Read Original Article Posted on RelevantMagazine.com
Have you been praying for years for certain people or situations? I have. I know that God has called these people, and I know who they can be and the healing God has in store. I also pray for situations I yearn to improve, even after years of stagnancy. But so far, those miraculous changes I’ve longed for remain seemingly at bay.
It’s easy to wonder if anything will change, when nothing seems to be happening. It’s easy to become discouraged when the physical reality looks nothing like what I think it should.
However, I continue to ask for the healing, the restoring and the saving, that I (and I know He) wants.
The other night while praying, that phrase at the end of TV shows popped in my head: “To be continued.”
“To be continued” arrives at a pivotal point in a show. We’ve gotten invested in the characters; we’ve followed them through a series of events and emotional drama. We may glance at the clock a few minutes prior and wonder how the nicely tied-up conclusion will arrive in time. It’s not looking good at this point. How is this going to get fixed?, we wonder.
Then suddenly, the screen fades to black, with the message “To be continued.”
Typically, when this happens, my reaction is, “No! I want to know the rest of the story, now!” Then again, another part of me is relieved. The story won’t end badly. This mess will somehow be fixed. Of course, now I have to wait.
The Middle of the Story
What if that same “to be continued” is showing up around your prayers or the situations you’ve stopped praying for, because nothing seemed to change?
You might be upset because someone you love is in trouble. You might ache with sorrow for the distance between you and a family member. Or, you could be dragging around discouragement because of a problem you can’t shake. And with all this, you might wonder where God is or if He really cares. But, maybe the reason things seem so dreary is because you’re only in the middle of the story, and God isn’t just going to show up and make things right in the end—instead, you’ll realize He’s been there through it all.
This idea makes me think of Mary and Lazarus. Many of us are familiar with the story—Mary and her sister Martha have a brother named Lazarus whom Jesus raises from the dead. But have you thought about what Mary and her sister go through from the time Lazarus gets sick to the time Jesus resurrects him?
Mary and Martha know Jesus loves them and their brother Lazarus. They know He’d be there in time of need. So when Lazarus gets deathly ill, Mary tells one of His disciples to relay the message. She and her family then wait in expectancy for his arrival.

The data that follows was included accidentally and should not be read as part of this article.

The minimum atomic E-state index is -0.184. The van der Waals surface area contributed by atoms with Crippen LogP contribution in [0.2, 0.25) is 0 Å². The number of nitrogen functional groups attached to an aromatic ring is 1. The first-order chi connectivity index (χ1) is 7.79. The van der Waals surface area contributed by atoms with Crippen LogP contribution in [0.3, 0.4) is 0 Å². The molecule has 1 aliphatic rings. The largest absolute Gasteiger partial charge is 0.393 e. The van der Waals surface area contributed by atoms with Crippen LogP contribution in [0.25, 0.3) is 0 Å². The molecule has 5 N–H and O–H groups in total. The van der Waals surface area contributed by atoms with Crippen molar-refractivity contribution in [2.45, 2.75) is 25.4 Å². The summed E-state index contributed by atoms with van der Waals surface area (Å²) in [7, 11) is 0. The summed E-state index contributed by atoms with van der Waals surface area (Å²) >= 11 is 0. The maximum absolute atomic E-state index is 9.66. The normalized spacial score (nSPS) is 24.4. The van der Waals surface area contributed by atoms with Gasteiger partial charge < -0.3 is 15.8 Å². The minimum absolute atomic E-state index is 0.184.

They wait. And they wait. Three long, drawn out, painfully quiet days, as Lazarus just gets sicker.
And then, no longer able to hold on, Lazarus breathes his last breath.
What were Mary and Martha thinking at this time? If they were like most of us, I would imagine it was something like, “I thought Jesus loved us. I thought we were special to Him. Why didn’t He come?” Perhaps they felt angry, and a sense of abandonment or betrayal.
When Jesus does show up, Mary tells him, “If you had been here earlier, Lazarus would have lived.” Everyone is grieving what they see to be a tragic end to the story. Even Jesus weeps when He sees their pain and loss.
But what if Mary, Martha and their friends knew that this was not the end of the story? What if they knew there was good to still come?
Out of seemingly nowhere, in a sudden turn of events, Jesus acts. He stands up, walks over to Lazarus and calls him back from the dead.
We’re only in the middle of the story—and God isn’t just going to show up and make things right in the end, we’ll realize He’s been there through it all.
Yes, Jesus loved this family dearly all along—just as they believed He did. In fact, it was His love for them that caused Him to wait to show up. He could have arrived and healed Lazarus when they expected, but instead, He waited for a special moment; for a tremendous finale kind of moment. He chose a way that would display the greatness of His love and the magnitude of His power. He took the opportunity to say to them, “Yes, I love you. And I will show you how much.”
The Real Ending
But what about the times when things don’t turn out beautifully? Maybe you’ve prayed for a loved one to be healed, and they weren’t. We all know there are tragic endings to countless stories—ones that can’t be made better by belief in a changed situation.
Yet, there is still more to the story—at least, to the whole story. In the grand scheme of things, we are still in the middle of God’s ultimate story of redemption. We won’t always get happy endings now, but God has a greater intention for the earth—one to instill perfection into every facet of it. He’s at work in us, through us and with us, even when it doesn’t feel like He’s there.
When I pray for the same things I’ve poured my heart into for years, I remind myself that God is at work, even though I can’t yet see it. When I wrestle with doubting it, I actually say to Him: “Don’t be done with this yet. Make things right.” I ask Him to reveal His glory.
God has a special investment in the end of the story. He will often provide glimpses of His final redemption in our daily lives, that we can look for and hope in. It may not be how we expected, but it will display His creativity. God’s plan does not always match up with our expectations, but it leaves us with more. And He will always reassure of the incomparable finale, when everything is set straight.